was like a light bulb moment.I was like, that's why I was
a track, That's why I didthis study and wanted to make something that
felt like this, because now fiftyyears like set you know, in the

(07:08):
seventies, like basically fifty years afterthe Great Depression, right, and here
we are fifty years from then goingthrough similar economic and political turmoil. Sure,
and the world has felt very dark, and I know for me,
music's always been really healing. Andas I sat with what I wanted our

(07:28):
next record to feel like and soundlike, there's a lot of thought that
went into It's just like, howdo I respond to culture and make music
that doesn't feel super dark and depressingbut still acknowledges honestly what's happening, but
has hope in it? Because Iwas like, what do I need right
what do I need? Like?What do I want to hear right now?

(07:49):
It's like, fuck, I needhope, you know, And that's
kind of what this song and whata lot of this record came from that
place of wanting to make something thatwasn't vapid, that wasn't escapist, but
had hope. Mark Foster is withus. If you're listening on the radio,

(08:09):
if you're watching, of course youknow what's happening here. How long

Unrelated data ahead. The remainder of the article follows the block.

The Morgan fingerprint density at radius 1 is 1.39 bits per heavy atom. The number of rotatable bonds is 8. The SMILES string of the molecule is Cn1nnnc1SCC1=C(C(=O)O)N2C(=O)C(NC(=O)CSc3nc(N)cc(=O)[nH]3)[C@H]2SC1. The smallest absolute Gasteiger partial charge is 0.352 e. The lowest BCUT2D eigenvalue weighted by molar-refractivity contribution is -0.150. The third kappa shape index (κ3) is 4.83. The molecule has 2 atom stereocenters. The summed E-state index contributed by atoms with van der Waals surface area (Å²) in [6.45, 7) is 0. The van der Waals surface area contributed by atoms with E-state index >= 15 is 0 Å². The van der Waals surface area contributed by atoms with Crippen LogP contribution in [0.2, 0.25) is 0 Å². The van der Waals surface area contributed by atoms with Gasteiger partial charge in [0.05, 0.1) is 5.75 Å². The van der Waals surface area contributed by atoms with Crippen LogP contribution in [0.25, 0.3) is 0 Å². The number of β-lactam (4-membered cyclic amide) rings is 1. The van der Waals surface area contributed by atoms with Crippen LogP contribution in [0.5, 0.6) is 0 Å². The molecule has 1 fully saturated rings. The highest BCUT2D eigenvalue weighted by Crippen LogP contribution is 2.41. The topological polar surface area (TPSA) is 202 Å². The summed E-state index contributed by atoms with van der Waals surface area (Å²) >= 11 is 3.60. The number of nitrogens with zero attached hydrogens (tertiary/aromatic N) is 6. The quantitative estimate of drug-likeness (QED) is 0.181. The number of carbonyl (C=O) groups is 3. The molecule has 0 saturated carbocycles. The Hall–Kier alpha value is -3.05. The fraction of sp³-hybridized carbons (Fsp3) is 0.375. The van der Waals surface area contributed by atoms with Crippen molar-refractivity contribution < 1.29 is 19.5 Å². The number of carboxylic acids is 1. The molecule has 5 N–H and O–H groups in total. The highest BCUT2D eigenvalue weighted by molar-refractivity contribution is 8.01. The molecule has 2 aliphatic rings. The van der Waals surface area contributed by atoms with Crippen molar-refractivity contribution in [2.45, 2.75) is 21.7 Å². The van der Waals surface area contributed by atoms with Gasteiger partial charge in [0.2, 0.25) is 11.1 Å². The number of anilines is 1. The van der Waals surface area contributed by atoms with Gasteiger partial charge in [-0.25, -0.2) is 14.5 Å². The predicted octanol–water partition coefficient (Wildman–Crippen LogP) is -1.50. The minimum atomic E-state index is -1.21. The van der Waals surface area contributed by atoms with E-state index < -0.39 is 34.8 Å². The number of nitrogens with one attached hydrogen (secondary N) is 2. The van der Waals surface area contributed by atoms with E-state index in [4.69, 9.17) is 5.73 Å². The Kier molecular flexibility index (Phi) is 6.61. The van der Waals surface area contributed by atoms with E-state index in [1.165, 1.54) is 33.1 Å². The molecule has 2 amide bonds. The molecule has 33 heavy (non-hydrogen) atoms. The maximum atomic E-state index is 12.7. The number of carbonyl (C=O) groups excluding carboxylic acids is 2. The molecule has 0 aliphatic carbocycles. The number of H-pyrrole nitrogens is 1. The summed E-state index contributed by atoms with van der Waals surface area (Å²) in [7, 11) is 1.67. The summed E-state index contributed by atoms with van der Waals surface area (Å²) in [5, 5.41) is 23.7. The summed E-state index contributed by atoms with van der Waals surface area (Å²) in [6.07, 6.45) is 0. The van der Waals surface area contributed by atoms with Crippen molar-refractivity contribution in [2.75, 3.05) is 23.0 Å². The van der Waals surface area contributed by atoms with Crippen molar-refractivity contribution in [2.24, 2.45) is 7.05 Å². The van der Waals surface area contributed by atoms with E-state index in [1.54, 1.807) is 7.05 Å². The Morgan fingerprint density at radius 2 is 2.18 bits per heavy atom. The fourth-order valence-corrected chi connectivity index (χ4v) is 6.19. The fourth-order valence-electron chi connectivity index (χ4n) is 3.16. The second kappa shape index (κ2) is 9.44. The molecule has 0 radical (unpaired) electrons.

did it take you to make allof these songs? Because just lost in
Space, it feels like this isnot something that happens in five minutes.
These are sometimes we talked to theartists how we got it done in ten
minutes. So starting the album tofinishing, how long was that process?
And what's the name of the album? The album is It's called Paradise State

(08:33):
of Mind. And I would say, oh god, that's hard to answer.
I usually before I track and likefinish your record, I like to
have between seventy and one hundred sketcheswow, and then out of those all
basically pick kind of fifteen ish andthen fifteen to twenty and then end up

(09:00):
usually between ten and twelve will makethe record, but we'll record. I
think we recorded maybe like thirteen orfourteen for this one, and then eleven
ended up on it. So youstarted this record basically whatever year this is
and whatever year you were born,just dead. It's like when you were
ten you started this record. Becauseit sounds like a culmination of your whole

(09:22):
everything, Like it sounds like piecesof a lot of different things from a
long time, different thoughts, differentideas. I would say that, I
would say that this record, likeI was, you know, Lost in